|Rank||Film (Distributor)||Three-day gross (Nov 19-21)||Total gross to date||Week|
|1||Ghostbusters: Afterlife (Sony)||£3.7m||£4.3m||1|
|3||No Time To Die (Universal)
|4||Dune (Warner Bros)||£634,769||£20.2m||5|
|5||King Richard (Warner Bros)||£540,878||£570,180||1|
GBP to USD conversion rate: 1.34
Sony’s Ghostbusters: Afterlife dominated the UK-Ireland box office this weekend with a £3.7m first session – more than the other four titles in the top five combined.
Playing in 670 locations, Ghostbusters: Afterlife took a location average of £5,522. It has £4.3m including previews.
The Friday-to-Sunday number is ahead of 2016’s Ghostbusters, which took £2.7m in that time, with a lower location average of £4,613.
It was well ahead of the number two title, Disney’s Eternals, which dropped 58% on its third weekend with £1.2m taking it to £12.8m total. It will most likely finish in the lower echelons of Marvel Cinematic Universe totals, with 2011’s Thor the next title ahead with £14m.
No Time To Die dipped below a £1m weekend for the first time for Universal, with £940,075 – a 40% drop that is slightly better than average for this weekend. The James Bond blockbuster now has £94.5m, overtaking Avatar as the fourth-highest-grossing film of all time in the UK and Ireland; and this week will catch the £95.2m total of 2015’s Spectre.
Dune held a place in the top five with £634,769 this time out – a 45.8% drop on last weekend. It has passed the £20m mark with a £20.2m running total, in doing so becoming Denis Villeneuve’s highest-grossing title in the UK and Ireland, ahead of Blade Runner 2049 (£19.1m).
Awards contender King Richard opened to £540,878 from 949 sites for Warner Bros – a low location average of £949. Including previews, the film has £570,180.
Spencer chases Larrain record
Universal’s The Boss Baby 2 posted a 37.8% drop with £355,156 taking it to £6.9m from five sessions.
After its 67% increase last time out taking it into the top five, Spencer fell back 56% on its third weekend, with £304,000 taking it to a £2.4m cume. It is chasing 2017’s Jackie for the record of Pablo Larrain’s highest-grossing film in the UK and Ireland, with £3.8m.
Sony’s Venom: Let There Be Carnage dropped 46% on its previous session with £277,000 taking it to £17.6m from six weekends. It may now finished slightly behind the first film, which took £20.2m in 2018.
Ron’s Gone Wrong dropped 34% on its sixth session for Disney – a good hold in the context of this weekend – with £182,566 taking it to £4.5m to date.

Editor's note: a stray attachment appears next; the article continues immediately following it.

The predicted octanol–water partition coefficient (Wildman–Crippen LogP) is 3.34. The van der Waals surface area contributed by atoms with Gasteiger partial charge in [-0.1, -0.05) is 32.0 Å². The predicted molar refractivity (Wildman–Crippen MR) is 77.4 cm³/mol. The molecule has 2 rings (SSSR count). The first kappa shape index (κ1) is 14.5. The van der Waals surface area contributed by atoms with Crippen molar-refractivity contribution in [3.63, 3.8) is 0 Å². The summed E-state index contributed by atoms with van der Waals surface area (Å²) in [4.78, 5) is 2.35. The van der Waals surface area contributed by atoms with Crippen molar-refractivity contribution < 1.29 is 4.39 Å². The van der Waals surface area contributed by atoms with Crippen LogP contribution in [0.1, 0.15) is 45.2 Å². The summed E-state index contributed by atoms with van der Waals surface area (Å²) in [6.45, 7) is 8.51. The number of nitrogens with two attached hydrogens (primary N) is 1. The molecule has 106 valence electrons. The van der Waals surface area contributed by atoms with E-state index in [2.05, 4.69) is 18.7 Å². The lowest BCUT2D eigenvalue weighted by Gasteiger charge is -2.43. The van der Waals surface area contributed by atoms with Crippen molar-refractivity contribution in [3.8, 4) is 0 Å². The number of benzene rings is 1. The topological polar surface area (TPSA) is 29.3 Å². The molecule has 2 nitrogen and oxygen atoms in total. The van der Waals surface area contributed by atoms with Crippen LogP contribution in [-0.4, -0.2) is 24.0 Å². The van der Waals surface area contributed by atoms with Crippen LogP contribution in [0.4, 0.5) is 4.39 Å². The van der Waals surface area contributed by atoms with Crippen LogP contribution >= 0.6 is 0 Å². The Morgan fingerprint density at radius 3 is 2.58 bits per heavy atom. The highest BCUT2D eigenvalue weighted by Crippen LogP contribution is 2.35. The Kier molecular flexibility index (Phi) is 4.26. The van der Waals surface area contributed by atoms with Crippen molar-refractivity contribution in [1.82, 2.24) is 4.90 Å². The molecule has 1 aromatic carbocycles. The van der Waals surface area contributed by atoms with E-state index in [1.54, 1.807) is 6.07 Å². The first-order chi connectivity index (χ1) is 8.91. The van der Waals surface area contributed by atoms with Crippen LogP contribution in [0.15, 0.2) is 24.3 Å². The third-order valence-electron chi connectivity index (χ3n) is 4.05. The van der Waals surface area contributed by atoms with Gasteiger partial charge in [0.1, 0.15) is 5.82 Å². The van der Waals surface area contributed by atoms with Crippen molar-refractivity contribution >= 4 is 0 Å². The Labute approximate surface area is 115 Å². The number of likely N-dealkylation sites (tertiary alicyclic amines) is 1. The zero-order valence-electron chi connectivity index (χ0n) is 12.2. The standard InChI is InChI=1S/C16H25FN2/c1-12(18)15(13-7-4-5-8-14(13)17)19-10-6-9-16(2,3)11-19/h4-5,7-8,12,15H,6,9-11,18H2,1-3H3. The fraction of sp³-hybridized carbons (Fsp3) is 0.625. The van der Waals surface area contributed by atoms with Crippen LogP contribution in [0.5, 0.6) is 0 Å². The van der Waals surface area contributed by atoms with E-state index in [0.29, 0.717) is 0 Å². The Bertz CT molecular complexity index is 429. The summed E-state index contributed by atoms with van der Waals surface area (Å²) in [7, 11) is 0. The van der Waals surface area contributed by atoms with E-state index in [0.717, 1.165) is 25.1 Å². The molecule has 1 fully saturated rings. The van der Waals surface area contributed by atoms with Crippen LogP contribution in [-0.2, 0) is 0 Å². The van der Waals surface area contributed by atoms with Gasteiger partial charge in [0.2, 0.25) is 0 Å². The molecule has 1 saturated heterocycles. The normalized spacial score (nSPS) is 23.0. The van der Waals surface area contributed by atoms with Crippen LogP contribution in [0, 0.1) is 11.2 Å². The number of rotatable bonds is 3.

For Universal, The Addams Family 2 dropped 48.5% with £173,458 taking it to £10.1m from seven sessions.
The French Dispatch fell back 39% for Disney, with £164,031 bringing it to £3.8m – now Wes Anderson’s fourth-highest-grossing title in the territory, behind The Grand Budapest Hotel, Fantastic Mr Fox and Isle Of Dogs.
Universal’s Last Night In Soho dropped 46.4% with £97,109 bringing it to a £1.9m cume.
Celine Sciamma’s Berlinale 2021 title Petite Maman took £97,320 including previews on opening for Mubi, for a location average of £1,431 from 68 sites.
Kinostar’s dual release of Pitbull and Exodus - respective Polish- and English-language releases of the same film by Patryk Vega - took £95,042 in total, £94,715 of which came from the Polish-language Pitbull.
Mothering Sunday dropped 55% on its second weekend, with £55,476 bringing it to a £343,747 total.
Chinese blockbuster The Battle At Lake Changjin opened to £47,138 from 45 sites, for a location average of £1,048 – a decent start for a non-English language title with no festival or awards pedigree. It has already registered box office success elsewhere; most notably in China, where it is tracking to become the highest-grossing film of all time in the territory later this week, overtaking Wolf Warrior 2.
A Park Circus re-release of Rocky IV: Rocky vs Drago grossed £32,101 from 305 locations at an average of £105.
Ryusuke Hamaguchi’s Drive My Car, which topped the Screen Cannes jury grid this year, opened to £24,298 from 27 locations - a £900 location average. Including previews it has £35,206, and averaged at £1,035 - a decent start for a limited non-English language release. It will expand to 22 further locations this week.
Halloween Kills is nearing the end of its run for Universal, with £10,576 taking it to just over £5m from six weekends.
Warner Bros is already closing out Clint Eastwood’s Cry Macho, which dropped 90.1% on its opening with £7,128 this time round for £143,691 total; and the Harry Potter And The Philosopher’s Stone 20th anniversary re-release, which added £6,595 for £1.3m.
Irish opera The Lighthouse brought in £564 from eight locations on a single-day release on Tuesday, November 16 for Wildcard Distribution.